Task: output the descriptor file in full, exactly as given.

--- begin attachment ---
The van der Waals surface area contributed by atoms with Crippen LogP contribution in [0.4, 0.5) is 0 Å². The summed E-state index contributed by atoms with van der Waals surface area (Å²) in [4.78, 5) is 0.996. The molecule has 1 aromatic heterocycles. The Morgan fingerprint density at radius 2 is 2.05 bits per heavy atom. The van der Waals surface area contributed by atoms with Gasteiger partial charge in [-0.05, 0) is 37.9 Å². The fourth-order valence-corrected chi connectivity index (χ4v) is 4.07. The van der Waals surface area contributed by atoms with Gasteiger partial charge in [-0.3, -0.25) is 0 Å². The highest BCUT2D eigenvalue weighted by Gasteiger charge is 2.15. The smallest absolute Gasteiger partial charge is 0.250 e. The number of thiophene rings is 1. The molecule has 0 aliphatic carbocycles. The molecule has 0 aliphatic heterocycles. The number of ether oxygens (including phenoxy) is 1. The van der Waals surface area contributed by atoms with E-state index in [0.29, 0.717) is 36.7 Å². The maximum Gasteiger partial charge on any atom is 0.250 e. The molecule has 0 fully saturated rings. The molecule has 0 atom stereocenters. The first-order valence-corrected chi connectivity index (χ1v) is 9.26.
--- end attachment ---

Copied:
The van der Waals surface area contributed by atoms with Crippen LogP contribution in [0.4, 0.5) is 0 Å². The summed E-state index contributed by atoms with van der Waals surface area (Å²) in [4.78, 5) is 0.996. The molecule has 1 aromatic heterocycles. The Morgan fingerprint density at radius 2 is 2.05 bits per heavy atom. The van der Waals surface area contributed by atoms with Gasteiger partial charge in [-0.05, 0) is 37.9 Å². The fourth-order valence-corrected chi connectivity index (χ4v) is 4.07. The van der Waals surface area contributed by atoms with Gasteiger partial charge in [-0.3, -0.25) is 0 Å². The highest BCUT2D eigenvalue weighted by Gasteiger charge is 2.15. The smallest absolute Gasteiger partial charge is 0.250 e. The number of thiophene rings is 1. The molecule has 0 aliphatic carbocycles. The molecule has 0 aliphatic heterocycles. The number of ether oxygens (including phenoxy) is 1. The van der Waals surface area contributed by atoms with E-state index in [0.29, 0.717) is 36.7 Å². The maximum Gasteiger partial charge on any atom is 0.250 e. The molecule has 0 fully saturated rings. The molecule has 0 atom stereocenters. The first-order valence-corrected chi connectivity index (χ1v) is 9.26.